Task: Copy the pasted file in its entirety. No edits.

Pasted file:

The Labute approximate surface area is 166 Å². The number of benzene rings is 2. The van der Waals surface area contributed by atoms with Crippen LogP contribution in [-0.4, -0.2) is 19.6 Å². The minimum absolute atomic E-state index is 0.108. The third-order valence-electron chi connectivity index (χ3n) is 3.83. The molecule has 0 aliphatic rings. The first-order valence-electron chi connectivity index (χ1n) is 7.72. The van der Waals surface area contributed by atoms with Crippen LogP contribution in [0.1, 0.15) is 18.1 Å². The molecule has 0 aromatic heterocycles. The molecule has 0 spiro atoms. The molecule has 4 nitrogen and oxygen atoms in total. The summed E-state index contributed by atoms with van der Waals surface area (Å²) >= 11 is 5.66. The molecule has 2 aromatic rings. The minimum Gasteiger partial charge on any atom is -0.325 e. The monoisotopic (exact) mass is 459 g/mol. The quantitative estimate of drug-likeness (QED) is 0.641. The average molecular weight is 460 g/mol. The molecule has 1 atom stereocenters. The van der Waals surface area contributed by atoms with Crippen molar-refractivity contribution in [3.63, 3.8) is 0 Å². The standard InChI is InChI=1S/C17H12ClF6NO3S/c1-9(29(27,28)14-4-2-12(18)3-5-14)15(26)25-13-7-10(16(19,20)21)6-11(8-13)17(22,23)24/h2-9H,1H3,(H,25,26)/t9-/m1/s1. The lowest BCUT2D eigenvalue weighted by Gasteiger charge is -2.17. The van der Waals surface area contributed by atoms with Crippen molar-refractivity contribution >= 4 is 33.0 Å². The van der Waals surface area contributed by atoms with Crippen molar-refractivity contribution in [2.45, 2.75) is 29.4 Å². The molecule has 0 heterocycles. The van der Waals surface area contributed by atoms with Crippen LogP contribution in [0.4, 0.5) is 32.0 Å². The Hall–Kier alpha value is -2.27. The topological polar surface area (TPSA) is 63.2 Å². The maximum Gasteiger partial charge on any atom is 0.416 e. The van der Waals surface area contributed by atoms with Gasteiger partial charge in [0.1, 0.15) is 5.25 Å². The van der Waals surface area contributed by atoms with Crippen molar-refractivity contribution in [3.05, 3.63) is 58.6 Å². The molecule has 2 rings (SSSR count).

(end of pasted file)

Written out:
The Labute approximate surface area is 166 Å². The number of benzene rings is 2. The van der Waals surface area contributed by atoms with Crippen LogP contribution in [-0.4, -0.2) is 19.6 Å². The minimum absolute atomic E-state index is 0.108. The third-order valence-electron chi connectivity index (χ3n) is 3.83. The molecule has 0 aliphatic rings. The first-order valence-electron chi connectivity index (χ1n) is 7.72. The van der Waals surface area contributed by atoms with Crippen LogP contribution in [0.1, 0.15) is 18.1 Å². The molecule has 0 aromatic heterocycles. The molecule has 0 spiro atoms. The molecule has 4 nitrogen and oxygen atoms in total. The summed E-state index contributed by atoms with van der Waals surface area (Å²) >= 11 is 5.66. The molecule has 2 aromatic rings. The minimum Gasteiger partial charge on any atom is -0.325 e. The monoisotopic (exact) mass is 459 g/mol. The quantitative estimate of drug-likeness (QED) is 0.641. The average molecular weight is 460 g/mol. The molecule has 1 atom stereocenters. The van der Waals surface area contributed by atoms with Crippen molar-refractivity contribution in [3.63, 3.8) is 0 Å². The standard InChI is InChI=1S/C17H12ClF6NO3S/c1-9(29(27,28)14-4-2-12(18)3-5-14)15(26)25-13-7-10(16(19,20)21)6-11(8-13)17(22,23)24/h2-9H,1H3,(H,25,26)/t9-/m1/s1. The lowest BCUT2D eigenvalue weighted by Gasteiger charge is -2.17. The van der Waals surface area contributed by atoms with Crippen molar-refractivity contribution >= 4 is 33.0 Å². The van der Waals surface area contributed by atoms with Crippen molar-refractivity contribution in [2.45, 2.75) is 29.4 Å². The molecule has 0 heterocycles. The van der Waals surface area contributed by atoms with Crippen LogP contribution in [0.4, 0.5) is 32.0 Å². The Hall–Kier alpha value is -2.27. The topological polar surface area (TPSA) is 63.2 Å². The maximum Gasteiger partial charge on any atom is 0.416 e. The van der Waals surface area contributed by atoms with Gasteiger partial charge in [0.1, 0.15) is 5.25 Å². The van der Waals surface area contributed by atoms with Crippen molar-refractivity contribution in [3.05, 3.63) is 58.6 Å². The molecule has 2 rings (SSSR count).